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Saul Bellow

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Attraction Retreat's CASI Project

A Community Assessment and Sustainability Inventory for Whatcom County

   The CASI project was conceived in the Fall of 2005. It is an outgrowth of the community organizing and education based on natural systems that grew out of the public screenings Attraction Retreat hosted starting in November, 2004 of the Peak Oil documentary, End of Suburbia. Heading up a relocalization project was also the main campaign platform that Dave Ewoldt, AR's Executive Director, ran on when he was a Whatcom County council candidate in the 2005 primary election.

   According to just about everyone who has studied the issues in any depth, and whose livelihood isn't tied to their denial, the only logical response to Peak Oil and Global Warming is relocalization, a concept first championed by the Post-Carbon Institute.

   One of the first steps that needs to be undertaken in a successful relocalization campaign is to find out what the community has to work with, what's missing, and try to discover possible barriers to becoming sustainable. Thus, a regional inventory of economic, environmental, and social assets is necessary to guide a community or region's response to the local impacts of global crises. Only with a full set of facts, and widespread community support, can local decision makers make informed choices.

   The CASI section of AR's website consists of the following pages:

  • The philosophy behind the CASI project. Why it's needed, and some of the uses it can be put to.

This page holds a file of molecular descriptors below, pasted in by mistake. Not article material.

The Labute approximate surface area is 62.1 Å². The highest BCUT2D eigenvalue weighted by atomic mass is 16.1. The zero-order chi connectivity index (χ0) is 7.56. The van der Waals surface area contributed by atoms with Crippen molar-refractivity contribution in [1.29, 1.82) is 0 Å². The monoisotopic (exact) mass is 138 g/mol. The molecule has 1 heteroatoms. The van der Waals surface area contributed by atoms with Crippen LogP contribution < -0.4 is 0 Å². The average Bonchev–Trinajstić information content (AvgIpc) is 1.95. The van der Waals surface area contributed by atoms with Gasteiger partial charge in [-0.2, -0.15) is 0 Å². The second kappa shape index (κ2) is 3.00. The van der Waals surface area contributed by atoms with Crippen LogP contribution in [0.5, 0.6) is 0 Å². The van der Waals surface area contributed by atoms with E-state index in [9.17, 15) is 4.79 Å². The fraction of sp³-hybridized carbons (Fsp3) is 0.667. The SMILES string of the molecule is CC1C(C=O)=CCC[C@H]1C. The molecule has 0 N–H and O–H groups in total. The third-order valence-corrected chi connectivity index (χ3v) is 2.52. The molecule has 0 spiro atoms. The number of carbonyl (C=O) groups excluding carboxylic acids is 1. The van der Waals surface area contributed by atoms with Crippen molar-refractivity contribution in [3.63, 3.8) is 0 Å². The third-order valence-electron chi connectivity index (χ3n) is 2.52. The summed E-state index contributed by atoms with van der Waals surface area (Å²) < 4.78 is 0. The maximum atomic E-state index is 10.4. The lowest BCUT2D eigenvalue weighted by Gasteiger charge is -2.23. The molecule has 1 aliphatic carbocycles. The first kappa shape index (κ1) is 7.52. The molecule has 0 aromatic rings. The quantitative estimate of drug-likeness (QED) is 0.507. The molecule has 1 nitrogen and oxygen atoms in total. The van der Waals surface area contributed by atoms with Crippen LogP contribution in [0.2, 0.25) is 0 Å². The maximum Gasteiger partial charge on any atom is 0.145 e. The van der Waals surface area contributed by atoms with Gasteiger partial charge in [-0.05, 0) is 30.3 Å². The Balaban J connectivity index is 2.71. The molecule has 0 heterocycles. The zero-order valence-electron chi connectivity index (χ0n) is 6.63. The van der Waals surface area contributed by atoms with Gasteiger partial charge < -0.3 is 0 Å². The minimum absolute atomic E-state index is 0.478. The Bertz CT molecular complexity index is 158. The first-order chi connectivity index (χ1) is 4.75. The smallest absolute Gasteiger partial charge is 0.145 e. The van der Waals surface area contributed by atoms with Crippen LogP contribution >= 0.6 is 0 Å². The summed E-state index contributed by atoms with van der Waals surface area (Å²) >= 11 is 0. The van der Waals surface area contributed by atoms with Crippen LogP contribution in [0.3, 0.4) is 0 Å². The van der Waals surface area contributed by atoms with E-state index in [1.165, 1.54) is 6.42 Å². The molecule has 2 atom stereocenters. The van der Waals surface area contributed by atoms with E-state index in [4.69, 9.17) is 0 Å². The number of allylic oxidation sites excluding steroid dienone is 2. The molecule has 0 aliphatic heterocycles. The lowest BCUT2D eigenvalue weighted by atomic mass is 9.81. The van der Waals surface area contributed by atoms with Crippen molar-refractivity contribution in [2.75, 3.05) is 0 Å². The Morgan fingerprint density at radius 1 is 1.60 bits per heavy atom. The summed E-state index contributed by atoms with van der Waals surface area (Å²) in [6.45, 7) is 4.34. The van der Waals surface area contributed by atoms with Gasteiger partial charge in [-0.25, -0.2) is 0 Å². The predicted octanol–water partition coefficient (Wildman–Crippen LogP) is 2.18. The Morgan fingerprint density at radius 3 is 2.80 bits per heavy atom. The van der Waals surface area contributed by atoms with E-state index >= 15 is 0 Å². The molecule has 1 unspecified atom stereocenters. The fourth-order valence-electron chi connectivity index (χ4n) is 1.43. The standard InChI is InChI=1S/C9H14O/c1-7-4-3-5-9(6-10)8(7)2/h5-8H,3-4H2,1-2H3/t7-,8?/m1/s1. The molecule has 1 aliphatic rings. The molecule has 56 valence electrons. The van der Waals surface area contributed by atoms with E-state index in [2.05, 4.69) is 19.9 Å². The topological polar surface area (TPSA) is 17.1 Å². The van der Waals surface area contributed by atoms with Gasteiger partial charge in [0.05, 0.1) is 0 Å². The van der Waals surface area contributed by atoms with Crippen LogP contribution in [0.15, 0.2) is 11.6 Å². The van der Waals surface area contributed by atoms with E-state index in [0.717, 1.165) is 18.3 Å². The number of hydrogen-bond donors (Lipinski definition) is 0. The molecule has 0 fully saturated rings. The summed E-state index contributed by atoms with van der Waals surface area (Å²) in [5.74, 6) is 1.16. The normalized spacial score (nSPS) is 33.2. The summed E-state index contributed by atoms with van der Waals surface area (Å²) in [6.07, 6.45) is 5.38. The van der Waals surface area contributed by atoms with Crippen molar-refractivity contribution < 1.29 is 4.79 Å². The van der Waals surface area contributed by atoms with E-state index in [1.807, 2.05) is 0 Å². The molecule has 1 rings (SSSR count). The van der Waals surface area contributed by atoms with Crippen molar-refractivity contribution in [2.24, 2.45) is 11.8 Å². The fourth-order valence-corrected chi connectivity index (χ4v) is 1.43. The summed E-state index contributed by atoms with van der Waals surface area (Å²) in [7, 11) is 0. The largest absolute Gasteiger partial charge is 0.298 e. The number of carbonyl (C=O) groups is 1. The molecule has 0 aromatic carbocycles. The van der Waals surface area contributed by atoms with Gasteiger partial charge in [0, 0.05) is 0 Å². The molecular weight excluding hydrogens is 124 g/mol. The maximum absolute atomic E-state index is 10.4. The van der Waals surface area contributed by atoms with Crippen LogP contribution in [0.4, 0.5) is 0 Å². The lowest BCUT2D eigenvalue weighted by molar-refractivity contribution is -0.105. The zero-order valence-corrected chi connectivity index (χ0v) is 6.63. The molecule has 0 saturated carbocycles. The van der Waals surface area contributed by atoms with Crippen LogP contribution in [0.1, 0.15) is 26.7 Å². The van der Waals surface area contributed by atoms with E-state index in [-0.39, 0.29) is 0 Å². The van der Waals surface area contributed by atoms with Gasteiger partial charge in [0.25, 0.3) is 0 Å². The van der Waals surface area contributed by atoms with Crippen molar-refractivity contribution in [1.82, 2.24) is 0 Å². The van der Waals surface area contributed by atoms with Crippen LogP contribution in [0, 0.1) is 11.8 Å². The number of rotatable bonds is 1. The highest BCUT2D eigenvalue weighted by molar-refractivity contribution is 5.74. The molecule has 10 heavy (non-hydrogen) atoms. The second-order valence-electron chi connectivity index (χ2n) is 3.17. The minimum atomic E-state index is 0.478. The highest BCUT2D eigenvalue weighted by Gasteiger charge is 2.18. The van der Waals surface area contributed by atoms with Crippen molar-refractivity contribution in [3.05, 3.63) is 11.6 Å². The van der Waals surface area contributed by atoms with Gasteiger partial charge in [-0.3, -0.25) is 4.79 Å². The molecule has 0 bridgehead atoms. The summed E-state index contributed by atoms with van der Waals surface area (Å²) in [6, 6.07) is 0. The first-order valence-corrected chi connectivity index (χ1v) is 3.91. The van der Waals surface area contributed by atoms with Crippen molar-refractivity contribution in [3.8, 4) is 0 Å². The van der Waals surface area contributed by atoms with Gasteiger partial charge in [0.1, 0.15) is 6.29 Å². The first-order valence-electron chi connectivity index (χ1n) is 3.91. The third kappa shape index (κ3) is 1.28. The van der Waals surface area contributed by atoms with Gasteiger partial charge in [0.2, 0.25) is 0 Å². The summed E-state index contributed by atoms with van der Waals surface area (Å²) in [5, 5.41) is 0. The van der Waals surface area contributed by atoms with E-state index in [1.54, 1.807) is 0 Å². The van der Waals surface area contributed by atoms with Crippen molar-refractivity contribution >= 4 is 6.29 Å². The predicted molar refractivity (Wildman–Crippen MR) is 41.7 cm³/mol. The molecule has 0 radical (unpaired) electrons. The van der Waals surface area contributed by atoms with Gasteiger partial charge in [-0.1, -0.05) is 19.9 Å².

• Our CASI project fund drive letter. If you believe that sustainability is one thing we can all agree on for our future, help kickstart its path to success.
  • The CASI supporters. Here's the current list of individuals, businesses, and organizations that are supporting and co-sponsoring the CASI project.
  • More background information on the inventory aspect of the CASI.
  • Here's the invitation we sent out for the kickoff workshops. A few additional details, and another approach to framing the project. If you're thinking about doing a similar project in your community, you'll find some additional useful information here.
  • The synopsis of the 1st workshop, Sustainable Community Indicators. The workshop covered what sustainability, carrying capacity, and ecological footprint are and how they can be used; what Peak Oil and global warming are and how they are going to impact this region and our lifestyles; that sustainable development is not sustained growth; what sustainability indicators are, how they can be developed, and ways to evaluate their effectiveness. The alternative of relocalization was introduced, and how steady-state economics can provide for the needs of a self-reliant and resiliant community in order to remain vibrant in the face of global crises and the business as usual approach of special interests. People came away with an understanding that a sustainable community seeks to maintain and enhance all three types of community capital: natural, social, and financial/built, and that sustainable community indicators acknowledge the links between the economic, environmental and social aspects of a community.
  • A Grim Fairy Tale. Here's a short "interactive" fable written by Allison. Pick the ending you'd prefer to see.

   As of the 1st of March, 2006 we're about 1/6 of the way toward our funding goal. The first two steps, the workshops, have been held. Now, we need to secure the rest of the funding for the inventory step. If you'd like to contribute, participate, or otherwise help with this project, contact Dave Ewoldt at (360) 756-7998 or by e-mail to


"Having to squeeze the last drop of utility out of the land has the same desperate finality as having to chop up the furniture to keep warm."
Aldo Leopold


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